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Poverty, Agency and Resistance in the Future of International Law: An African Perspective
Third World Quarterly. Volume 27, Number 5 (2006), p. 799-814.
  • Obiora Chinedu Okafor, Osgoode Hall Law School of York University
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  • African Peoples,
  • International law,
  • poverty
This article enquires into the likely posture of future international law with respect to African peoples. It does so by focusing on three of the most important issues that have defined, and are likely to continue to define, international law’s engagement with Africans. These are: the grinding poverty in which most Africans live, the question of agency in their historical search for dignity, and the extent to which these African peoples can effectively resist externally imposed frameworks and measures that have negative effects on their social, economic and political experience. International law’s future posture in these respects is considered through an examination of concrete debates relating to agricultural subsidies, debt usury and relief therefrom, and the relocation of framework socioeconomic governance of almost every African state to external institutions. Insights about what the future holds for the effectiveness of Third World resistance are derived from a consideration of the broad lessons that can be learned from the successes or failures of some past Third World struggles.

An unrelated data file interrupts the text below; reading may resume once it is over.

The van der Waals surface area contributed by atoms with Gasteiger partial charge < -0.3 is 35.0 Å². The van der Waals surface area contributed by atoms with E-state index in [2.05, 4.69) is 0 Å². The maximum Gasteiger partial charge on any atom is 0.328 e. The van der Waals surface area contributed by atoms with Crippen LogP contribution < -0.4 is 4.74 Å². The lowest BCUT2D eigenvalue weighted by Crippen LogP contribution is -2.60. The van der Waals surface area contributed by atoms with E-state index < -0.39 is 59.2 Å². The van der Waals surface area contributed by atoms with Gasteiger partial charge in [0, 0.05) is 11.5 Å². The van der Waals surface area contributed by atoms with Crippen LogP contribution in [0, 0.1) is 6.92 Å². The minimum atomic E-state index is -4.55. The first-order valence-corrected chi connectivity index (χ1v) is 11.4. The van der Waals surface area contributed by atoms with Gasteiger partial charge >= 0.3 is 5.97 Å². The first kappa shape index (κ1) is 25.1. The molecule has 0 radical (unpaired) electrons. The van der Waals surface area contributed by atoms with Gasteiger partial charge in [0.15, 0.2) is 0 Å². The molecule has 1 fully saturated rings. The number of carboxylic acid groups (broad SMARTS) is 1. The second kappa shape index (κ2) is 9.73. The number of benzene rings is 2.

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Citation Information
Okafor, Obiora Chinedu. "Poverty, Agency and Resistance in the Future of International Law: An African Perspective." Third World Quarterly 27.5 (2006): 799-814.